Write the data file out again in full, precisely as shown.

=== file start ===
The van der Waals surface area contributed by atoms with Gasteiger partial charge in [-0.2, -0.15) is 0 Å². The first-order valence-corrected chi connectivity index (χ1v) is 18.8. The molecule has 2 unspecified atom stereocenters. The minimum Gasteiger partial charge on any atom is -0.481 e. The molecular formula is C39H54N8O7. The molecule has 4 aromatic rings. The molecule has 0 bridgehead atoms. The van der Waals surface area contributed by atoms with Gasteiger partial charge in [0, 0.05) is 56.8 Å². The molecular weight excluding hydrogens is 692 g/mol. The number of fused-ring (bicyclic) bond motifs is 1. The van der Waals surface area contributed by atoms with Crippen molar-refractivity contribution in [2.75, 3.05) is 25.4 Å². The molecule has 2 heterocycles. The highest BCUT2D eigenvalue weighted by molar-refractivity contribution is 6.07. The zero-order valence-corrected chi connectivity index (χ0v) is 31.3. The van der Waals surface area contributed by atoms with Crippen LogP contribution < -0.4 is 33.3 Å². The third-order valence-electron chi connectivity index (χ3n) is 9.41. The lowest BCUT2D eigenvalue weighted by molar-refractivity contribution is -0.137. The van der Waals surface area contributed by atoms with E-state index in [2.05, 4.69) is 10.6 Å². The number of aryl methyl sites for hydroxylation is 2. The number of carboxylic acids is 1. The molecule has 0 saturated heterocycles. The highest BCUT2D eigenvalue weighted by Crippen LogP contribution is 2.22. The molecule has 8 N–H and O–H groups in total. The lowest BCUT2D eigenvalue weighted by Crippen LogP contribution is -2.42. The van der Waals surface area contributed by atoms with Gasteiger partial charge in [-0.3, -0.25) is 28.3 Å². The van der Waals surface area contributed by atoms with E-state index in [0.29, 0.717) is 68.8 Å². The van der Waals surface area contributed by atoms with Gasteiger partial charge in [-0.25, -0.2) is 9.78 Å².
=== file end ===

The van der Waals surface area contributed by atoms with Gasteiger partial charge in [-0.2, -0.15) is 0 Å². The first-order valence-corrected chi connectivity index (χ1v) is 18.8. The molecule has 2 unspecified atom stereocenters. The minimum Gasteiger partial charge on any atom is -0.481 e. The molecular formula is C39H54N8O7. The molecule has 4 aromatic rings. The molecule has 0 bridgehead atoms. The van der Waals surface area contributed by atoms with Gasteiger partial charge in [0, 0.05) is 56.8 Å². The molecular weight excluding hydrogens is 692 g/mol. The number of fused-ring (bicyclic) bond motifs is 1. The van der Waals surface area contributed by atoms with Crippen molar-refractivity contribution in [2.75, 3.05) is 25.4 Å². The molecule has 2 heterocycles. The highest BCUT2D eigenvalue weighted by molar-refractivity contribution is 6.07. The zero-order valence-corrected chi connectivity index (χ0v) is 31.3. The van der Waals surface area contributed by atoms with Crippen LogP contribution < -0.4 is 33.3 Å². The third-order valence-electron chi connectivity index (χ3n) is 9.41. The lowest BCUT2D eigenvalue weighted by molar-refractivity contribution is -0.137. The van der Waals surface area contributed by atoms with E-state index in [2.05, 4.69) is 10.6 Å². The number of aryl methyl sites for hydroxylation is 2. The number of carboxylic acids is 1. The molecule has 0 saturated heterocycles. The highest BCUT2D eigenvalue weighted by Crippen LogP contribution is 2.22. The molecule has 8 N–H and O–H groups in total. The lowest BCUT2D eigenvalue weighted by Crippen LogP contribution is -2.42. The van der Waals surface area contributed by atoms with Gasteiger partial charge in [-0.3, -0.25) is 28.3 Å². The van der Waals surface area contributed by atoms with E-state index in [0.29, 0.717) is 68.8 Å². The van der Waals surface area contributed by atoms with Gasteiger partial charge in [-0.25, -0.2) is 9.78 Å².